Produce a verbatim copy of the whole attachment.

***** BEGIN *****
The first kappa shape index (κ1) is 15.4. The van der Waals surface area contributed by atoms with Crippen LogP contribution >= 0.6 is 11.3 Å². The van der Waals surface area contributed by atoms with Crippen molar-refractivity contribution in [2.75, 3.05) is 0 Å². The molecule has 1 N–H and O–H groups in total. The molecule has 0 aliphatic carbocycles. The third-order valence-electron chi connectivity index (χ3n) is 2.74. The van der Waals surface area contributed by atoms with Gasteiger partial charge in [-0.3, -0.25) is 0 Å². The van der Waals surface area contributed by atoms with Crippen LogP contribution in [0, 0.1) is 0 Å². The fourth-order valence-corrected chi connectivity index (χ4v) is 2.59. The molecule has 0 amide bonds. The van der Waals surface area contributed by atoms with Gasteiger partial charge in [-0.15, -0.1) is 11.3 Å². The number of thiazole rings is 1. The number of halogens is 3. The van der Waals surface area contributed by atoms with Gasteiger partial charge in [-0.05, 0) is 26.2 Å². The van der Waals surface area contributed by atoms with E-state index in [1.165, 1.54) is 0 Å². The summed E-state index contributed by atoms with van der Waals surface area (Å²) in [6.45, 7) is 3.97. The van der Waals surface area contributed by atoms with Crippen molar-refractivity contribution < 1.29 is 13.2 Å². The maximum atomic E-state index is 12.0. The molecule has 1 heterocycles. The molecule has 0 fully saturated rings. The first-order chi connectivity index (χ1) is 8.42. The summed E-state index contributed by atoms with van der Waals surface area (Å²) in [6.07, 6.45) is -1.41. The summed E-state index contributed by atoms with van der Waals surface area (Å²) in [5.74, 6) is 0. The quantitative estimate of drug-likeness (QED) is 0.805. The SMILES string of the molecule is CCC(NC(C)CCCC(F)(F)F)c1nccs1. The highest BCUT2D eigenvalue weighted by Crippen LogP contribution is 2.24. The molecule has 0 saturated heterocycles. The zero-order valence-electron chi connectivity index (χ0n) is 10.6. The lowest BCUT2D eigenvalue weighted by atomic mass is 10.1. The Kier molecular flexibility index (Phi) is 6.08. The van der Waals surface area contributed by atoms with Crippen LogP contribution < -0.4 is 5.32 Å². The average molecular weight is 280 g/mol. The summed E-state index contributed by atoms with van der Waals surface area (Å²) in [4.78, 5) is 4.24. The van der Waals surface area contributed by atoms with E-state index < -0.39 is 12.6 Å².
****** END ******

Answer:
The first kappa shape index (κ1) is 15.4. The van der Waals surface area contributed by atoms with Crippen LogP contribution >= 0.6 is 11.3 Å². The van der Waals surface area contributed by atoms with Crippen molar-refractivity contribution in [2.75, 3.05) is 0 Å². The molecule has 1 N–H and O–H groups in total. The molecule has 0 aliphatic carbocycles. The third-order valence-electron chi connectivity index (χ3n) is 2.74. The van der Waals surface area contributed by atoms with Gasteiger partial charge in [-0.3, -0.25) is 0 Å². The van der Waals surface area contributed by atoms with Crippen LogP contribution in [0, 0.1) is 0 Å². The fourth-order valence-corrected chi connectivity index (χ4v) is 2.59. The molecule has 0 amide bonds. The van der Waals surface area contributed by atoms with Gasteiger partial charge in [-0.15, -0.1) is 11.3 Å². The number of thiazole rings is 1. The number of halogens is 3. The van der Waals surface area contributed by atoms with Gasteiger partial charge in [-0.05, 0) is 26.2 Å². The van der Waals surface area contributed by atoms with E-state index in [1.165, 1.54) is 0 Å². The summed E-state index contributed by atoms with van der Waals surface area (Å²) in [6.45, 7) is 3.97. The van der Waals surface area contributed by atoms with Crippen molar-refractivity contribution < 1.29 is 13.2 Å². The maximum atomic E-state index is 12.0. The molecule has 1 heterocycles. The molecule has 0 fully saturated rings. The first-order chi connectivity index (χ1) is 8.42. The summed E-state index contributed by atoms with van der Waals surface area (Å²) in [6.07, 6.45) is -1.41. The summed E-state index contributed by atoms with van der Waals surface area (Å²) in [5.74, 6) is 0. The quantitative estimate of drug-likeness (QED) is 0.805. The SMILES string of the molecule is CCC(NC(C)CCCC(F)(F)F)c1nccs1. The highest BCUT2D eigenvalue weighted by Crippen LogP contribution is 2.24. The molecule has 0 saturated heterocycles. The zero-order valence-electron chi connectivity index (χ0n) is 10.6. The lowest BCUT2D eigenvalue weighted by atomic mass is 10.1. The Kier molecular flexibility index (Phi) is 6.08. The van der Waals surface area contributed by atoms with Crippen LogP contribution < -0.4 is 5.32 Å². The average molecular weight is 280 g/mol. The summed E-state index contributed by atoms with van der Waals surface area (Å²) in [4.78, 5) is 4.24. The van der Waals surface area contributed by atoms with E-state index < -0.39 is 12.6 Å².